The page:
It's a prison movie when you think about it....you know, his being watched, infantilized. And yeah we're talking about this specific period of his life and his career where it's a dialectic between work and life, and enjoyment and freedom...
Jason Schwartzman & Bob Byington—
7 Chinese Brothers
[Schwartman:] This kind of guy is in a fog type of alcoholism...you can have a period in your life...where you look back and you go 'Gosh. I was in a stasis then. I didn't do anything.' There's no movement. And I think Larry's in that zone.
The Age of Adaline
Game of Thrones
There's parts of me that can be very confident...I guess in real life I don't really dare to do that, yeah, because I don't think it's smart to do, and I'm not confident enough. But to do it in a role, it's fantastic.
Queen and Country
Hope and Glory
From its very origins, particularly when it was black-and-white filmed, film was so closely connected to dreaming. And it's probably why people connected to it so readily...
The Hitchhiker's Guide to the Galaxy
Along comes the maid at the end, in the sleepwalking scene. And to my amazement, she’s wearing Arthur Dent’s dressing gown. Not any more, I hasten to say, because it was too big for her.
Raphael Bob-Waksberg & Lisa Hanawalt—
Staying with some friends in this big house in the Hollywood hills...I just remember looking out over the deck of this house and seeing the city below and feeling like 'Oh, I’m on top of the world. And I’ve never been more lonely or isolated.'
Love Is Strange
It’s a pretty classic kind of set-up for the love story genre because it’s two people who are in love who have to face an obstacle together. And what we reveal in the story is the depth of their love, through how they do that.
Malcolm is a totally different kind of role than I've ever played. He's a listener. And that's a really powerful thing to be able to do...Hank Jennings was a duplicitous guy...
At the end of the shoot, I would talk to the actors, like 'Okay, next year, here's what's coming.' And then I had the year to think about it, and so did they.
And So It Goes
The Case Against 8
—6/19 & 6/20/2014
I enjoy the creative process. I love the writing part of it, the editing—one of my favorites. But I also like the production process. It’s just fun to do. That’s what I’ve discovered, you know, as I’ve gotten older.
First Person, Casino Royale
Never, ever date a writer. It’s always a mistake. Just do not trust us.
Paul Katami & Jeff Zarrillo—
The Case Against 8
[Katami:] You know, watching the film did one thing for us. It made sense of what happened, because when you're living it, it's very odd to have to go to court and defend your life, and have to testify about your love and how that cannot change.
Josh Wiggins & Kat Candler—
[Wiggins:] He really does have a good heart. He just doesn't know how to use it...'cause he's been polluted by all this stuff that's happened in his life......there's a lot of stuff going on in that head of his.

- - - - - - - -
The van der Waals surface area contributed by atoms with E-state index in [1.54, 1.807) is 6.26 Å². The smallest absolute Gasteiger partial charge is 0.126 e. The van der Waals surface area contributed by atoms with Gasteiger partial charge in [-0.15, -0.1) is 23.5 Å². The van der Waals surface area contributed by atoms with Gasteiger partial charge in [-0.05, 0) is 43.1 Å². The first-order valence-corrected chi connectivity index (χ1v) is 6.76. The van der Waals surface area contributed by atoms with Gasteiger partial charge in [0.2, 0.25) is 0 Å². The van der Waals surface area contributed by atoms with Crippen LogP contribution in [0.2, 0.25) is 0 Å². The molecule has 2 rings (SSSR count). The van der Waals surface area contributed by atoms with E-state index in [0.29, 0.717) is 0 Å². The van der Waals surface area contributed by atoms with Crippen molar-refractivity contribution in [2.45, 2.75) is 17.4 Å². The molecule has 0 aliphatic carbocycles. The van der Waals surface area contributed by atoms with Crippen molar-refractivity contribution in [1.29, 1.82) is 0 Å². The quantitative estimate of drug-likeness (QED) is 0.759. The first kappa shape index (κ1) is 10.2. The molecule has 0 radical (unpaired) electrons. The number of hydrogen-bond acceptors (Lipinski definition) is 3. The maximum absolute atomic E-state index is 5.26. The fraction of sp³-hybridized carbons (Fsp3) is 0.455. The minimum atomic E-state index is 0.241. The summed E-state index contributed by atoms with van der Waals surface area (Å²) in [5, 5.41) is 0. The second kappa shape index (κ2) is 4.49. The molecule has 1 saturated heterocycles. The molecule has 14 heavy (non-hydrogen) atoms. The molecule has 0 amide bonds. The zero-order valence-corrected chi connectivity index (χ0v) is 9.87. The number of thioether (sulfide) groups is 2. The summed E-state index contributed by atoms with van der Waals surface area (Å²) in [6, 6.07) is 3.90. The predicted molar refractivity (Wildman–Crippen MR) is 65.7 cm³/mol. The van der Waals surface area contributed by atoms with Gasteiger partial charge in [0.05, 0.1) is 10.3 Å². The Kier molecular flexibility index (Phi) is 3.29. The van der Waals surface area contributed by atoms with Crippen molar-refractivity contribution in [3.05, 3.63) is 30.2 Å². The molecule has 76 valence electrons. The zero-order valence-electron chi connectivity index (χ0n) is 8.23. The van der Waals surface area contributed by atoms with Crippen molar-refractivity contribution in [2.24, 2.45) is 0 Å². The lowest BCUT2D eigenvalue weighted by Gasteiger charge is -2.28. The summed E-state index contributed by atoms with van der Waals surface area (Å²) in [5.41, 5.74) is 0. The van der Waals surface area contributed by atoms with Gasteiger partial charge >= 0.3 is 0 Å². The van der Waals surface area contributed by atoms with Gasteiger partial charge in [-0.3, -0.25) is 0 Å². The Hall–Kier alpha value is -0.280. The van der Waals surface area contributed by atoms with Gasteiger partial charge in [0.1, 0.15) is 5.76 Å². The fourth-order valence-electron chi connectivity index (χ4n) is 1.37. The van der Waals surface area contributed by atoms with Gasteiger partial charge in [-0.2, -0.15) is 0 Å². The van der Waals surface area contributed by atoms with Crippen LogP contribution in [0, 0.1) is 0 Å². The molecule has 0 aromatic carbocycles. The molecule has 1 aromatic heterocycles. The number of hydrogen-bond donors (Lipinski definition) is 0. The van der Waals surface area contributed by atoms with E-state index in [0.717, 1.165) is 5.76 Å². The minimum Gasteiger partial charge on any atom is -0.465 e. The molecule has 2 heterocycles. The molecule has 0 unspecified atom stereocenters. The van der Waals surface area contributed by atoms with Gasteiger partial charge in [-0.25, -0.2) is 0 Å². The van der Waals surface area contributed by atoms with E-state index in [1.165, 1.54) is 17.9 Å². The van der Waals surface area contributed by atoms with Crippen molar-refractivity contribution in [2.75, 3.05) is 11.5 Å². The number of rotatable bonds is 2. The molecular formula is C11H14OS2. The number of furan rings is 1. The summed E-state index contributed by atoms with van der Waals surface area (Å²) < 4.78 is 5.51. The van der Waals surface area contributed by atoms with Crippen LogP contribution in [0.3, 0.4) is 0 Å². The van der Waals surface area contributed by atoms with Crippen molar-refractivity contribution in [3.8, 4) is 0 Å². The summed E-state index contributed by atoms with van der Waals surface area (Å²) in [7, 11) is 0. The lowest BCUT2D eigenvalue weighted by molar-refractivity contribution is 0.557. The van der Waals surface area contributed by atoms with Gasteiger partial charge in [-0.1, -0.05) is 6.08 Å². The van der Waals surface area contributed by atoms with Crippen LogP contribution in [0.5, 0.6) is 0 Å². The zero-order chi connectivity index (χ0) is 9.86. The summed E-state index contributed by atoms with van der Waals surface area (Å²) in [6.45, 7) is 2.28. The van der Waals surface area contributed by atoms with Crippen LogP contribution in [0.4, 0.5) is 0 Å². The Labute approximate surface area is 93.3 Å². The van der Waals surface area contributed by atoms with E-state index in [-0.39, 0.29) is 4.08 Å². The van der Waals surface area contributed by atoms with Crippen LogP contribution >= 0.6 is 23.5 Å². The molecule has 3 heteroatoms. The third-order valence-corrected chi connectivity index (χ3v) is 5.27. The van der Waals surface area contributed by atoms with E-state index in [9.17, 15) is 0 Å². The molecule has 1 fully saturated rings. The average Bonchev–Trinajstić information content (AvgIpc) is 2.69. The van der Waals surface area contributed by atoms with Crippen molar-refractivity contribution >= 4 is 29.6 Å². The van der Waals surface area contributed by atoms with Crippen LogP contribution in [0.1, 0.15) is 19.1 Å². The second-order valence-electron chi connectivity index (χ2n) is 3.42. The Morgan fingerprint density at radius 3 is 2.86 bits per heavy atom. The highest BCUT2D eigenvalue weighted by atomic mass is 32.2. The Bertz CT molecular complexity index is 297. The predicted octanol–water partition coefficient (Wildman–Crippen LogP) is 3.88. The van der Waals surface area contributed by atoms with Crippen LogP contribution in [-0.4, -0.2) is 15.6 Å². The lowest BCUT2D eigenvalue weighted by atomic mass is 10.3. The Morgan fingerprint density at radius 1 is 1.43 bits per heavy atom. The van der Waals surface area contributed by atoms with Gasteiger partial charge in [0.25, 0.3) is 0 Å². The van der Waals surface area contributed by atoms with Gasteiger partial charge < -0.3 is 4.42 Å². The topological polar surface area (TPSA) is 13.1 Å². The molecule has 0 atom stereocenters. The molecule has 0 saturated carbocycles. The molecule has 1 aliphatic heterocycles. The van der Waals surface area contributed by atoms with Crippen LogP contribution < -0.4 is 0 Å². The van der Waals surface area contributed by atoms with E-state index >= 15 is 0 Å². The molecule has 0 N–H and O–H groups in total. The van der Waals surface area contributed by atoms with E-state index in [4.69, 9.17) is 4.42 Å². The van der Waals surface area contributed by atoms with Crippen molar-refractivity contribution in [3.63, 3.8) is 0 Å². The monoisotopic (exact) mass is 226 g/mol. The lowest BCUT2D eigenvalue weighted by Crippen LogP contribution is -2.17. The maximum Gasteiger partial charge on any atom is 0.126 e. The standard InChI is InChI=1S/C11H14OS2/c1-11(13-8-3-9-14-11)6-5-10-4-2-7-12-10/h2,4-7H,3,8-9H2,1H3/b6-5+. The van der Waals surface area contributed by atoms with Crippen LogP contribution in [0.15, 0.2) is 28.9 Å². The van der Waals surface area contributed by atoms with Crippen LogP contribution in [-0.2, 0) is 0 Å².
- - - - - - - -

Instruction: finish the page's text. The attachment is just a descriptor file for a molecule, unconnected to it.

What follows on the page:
John Lloyd Young, Erich Bergen & Michael Lomenda—
[Young:] Valli offered me much more help than he ever knew. Because I stole from him shamelessly every time I've seen him over all of these years. You can learn something about somebody's psychology more by what they choose to evade...
Jay Baruchel, America Ferrera, Dean DeBlois, & Bonnie Arnold—
How to Train Your Dragon 2
[Jay Baruchel:] Dean always allows us time to 'find daylight,' to sort of try to make it our own and kinda do what I call 'handmade acting,' right? Make it a bit clumsy, rough around the edges, homemade.
When you watch the last ten minutes of the film, and all that is me, you think, 'That’s why I did that.' But when you’re in it, it’s like...'when’s this going to end?'
The Devil Wears Prada
It’s an incredible thing to sit as far as I’m sitting from you, and have this incredible noise come at you. And that human beings can make these sounds is remarkable.
Rob Minkoff & Tiffany Ward—
Mr. Peabody & Sherman
Looking at it from the perspective of today, you can’t help but look at them then and say they’re the original
. It’s an alternative family, and what’s wrong with that?
Anchorman 2: The Legend Continues
It’s very funny when you tell...the studio...'We have a second movie.' They can’t comprehend it...they were like, 'Ha ha! Must feel like that, right?'...'No, we literally have a second movie. We've cut it, if you want to watch it.'
Richard M. Sherman—
Mary Poppins, The Boys: The Sherman Brothers' Story
[Walt Disney] pulled the car off to the side, and stopped the car, and he says, 'You're not going to give your royalties on this song away! It's going to put your kids through college!'
Geoffrey Rush, Sophie Nelisse, & Brian Percival—
The Book Thief
[Rush:] Hans has a kind of natural emotional intelligence for he senses a spark of life and isn’t going to engage in therapy like 'Are you feeling grief?'. He’d rather play the accordion and say 'I understand something about you.'